How I Use Angular 2 with Webpack: Linting

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A disclaimer: I’m not claiming to be an expert here and I’m open to any corrections or input from everyone; this is just what’s worked for me so far. Please enjoy!

As I mentioned in the first post of this series, this series looks out how I have been using Angular 2 with Webpack. The topics in the series are:

  1. Directory Structure
  2. Node Modules & NPM Configuration
  3. Typings
  4. Code Linting
  5. TypeScript Configuration
  6. Karma Configuration
  7. Webpack Configuration
  8. Sample Application

In this article we’ll look at how to set up the linting configuration, in the tslint.json file.

Linting Configuration

When I discovered linting it was like all my prayers had been answered. While it doesn’t solve all problems, linting gets rid of a good portion of code-writing errors. The configuration here is pretty basic, but you can adjust it to your tastes:

This first rule ensures that the class names are all in Pascal-case (LikeThis), the way the gods intended.

Next up is how comments are formatted. I loathe when comments start without a space (//like this), since I think it makes them harder to read.

All my code is indented with spaces, which this rule enforces. If you say you like tabs, just know that I pray everyday for you. Also, you can set it to tabs.

This one is sort of obvious, but accidents happen and you will eventually double up on a variable declaration.

Say no to eval, it’s only one letter separated from “evil”.

In TypeScript there’s a module keyword that tends to cause confusion, so this forces using namespace instead.

I once worked with a guy who had tons of white space at the end of every line, it was infuriating to work on his code. The nice thing is that most modern editors & IDEs will strip trailing white space for you anyways, but it’s always good to have a second check.

This is one of those that some may disagree with. I think that in modern development with the block-scoped let and const at our disposal, the day of var is slowly ending.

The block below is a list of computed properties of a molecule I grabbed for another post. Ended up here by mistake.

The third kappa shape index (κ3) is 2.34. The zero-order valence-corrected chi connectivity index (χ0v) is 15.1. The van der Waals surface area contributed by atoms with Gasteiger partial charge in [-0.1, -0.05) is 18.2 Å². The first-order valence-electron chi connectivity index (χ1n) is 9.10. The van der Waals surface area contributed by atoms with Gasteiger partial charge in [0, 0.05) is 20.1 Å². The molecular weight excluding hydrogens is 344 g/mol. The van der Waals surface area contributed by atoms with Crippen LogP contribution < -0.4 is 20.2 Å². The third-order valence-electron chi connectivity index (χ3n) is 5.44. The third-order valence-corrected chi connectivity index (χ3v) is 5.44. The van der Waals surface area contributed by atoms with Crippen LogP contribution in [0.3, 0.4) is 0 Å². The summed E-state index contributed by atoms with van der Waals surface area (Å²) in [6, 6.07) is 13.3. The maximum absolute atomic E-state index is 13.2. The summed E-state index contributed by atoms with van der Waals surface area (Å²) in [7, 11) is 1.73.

Maybe a confusing name for a rule, but this one says that given an expression, the specified rule parameters must also be on the same line as the expression. I have it set up to ensure that opening braces are on the same line and preceded by a white space.

I also use single-quote marks because I like my code like that. If you don’t, use double-quote marks because the world is your oyster.

This isn’t CoffeeScript, so if you aren’t putting semicolons at the end of lines, you’re probably causing yourself more headaches than it’s worth.

Using triple-equals (===) is a must. JavaScript’s type inference has more than its share of documented quirks. And this is TypeScript, so we don’t need to infer anything!

This establishes the rules on white space for defining types. These rules say that to the left of a type definition colon, we should not have a space for declaring the return type of a function, index types, function parameters, properties, or variables. This argument also takes a second argument, which specifies how spacing to the right of the colon should be.

When checking variable names, I want to make sure that I don’t use any TypeScript keywords and that I only use camel-case (likeThis) or all upper-case (LIKE_THIS).

The last rule does more checking of white space in the code (there sure are a lot of white space concerns here). I check that branching statements, variable declarations’ equals sign, operators, separators (, / ;), and type definitions all have the proper spacing around them.

The Final Product

The full configuration looks like this:

And That’s It!

Pretty straightforward stuff again, but will save you a ton of time in coding errors. In the next post, I’ll explain my configuration for the TypeScript compiler, through the tsconfig.json file.

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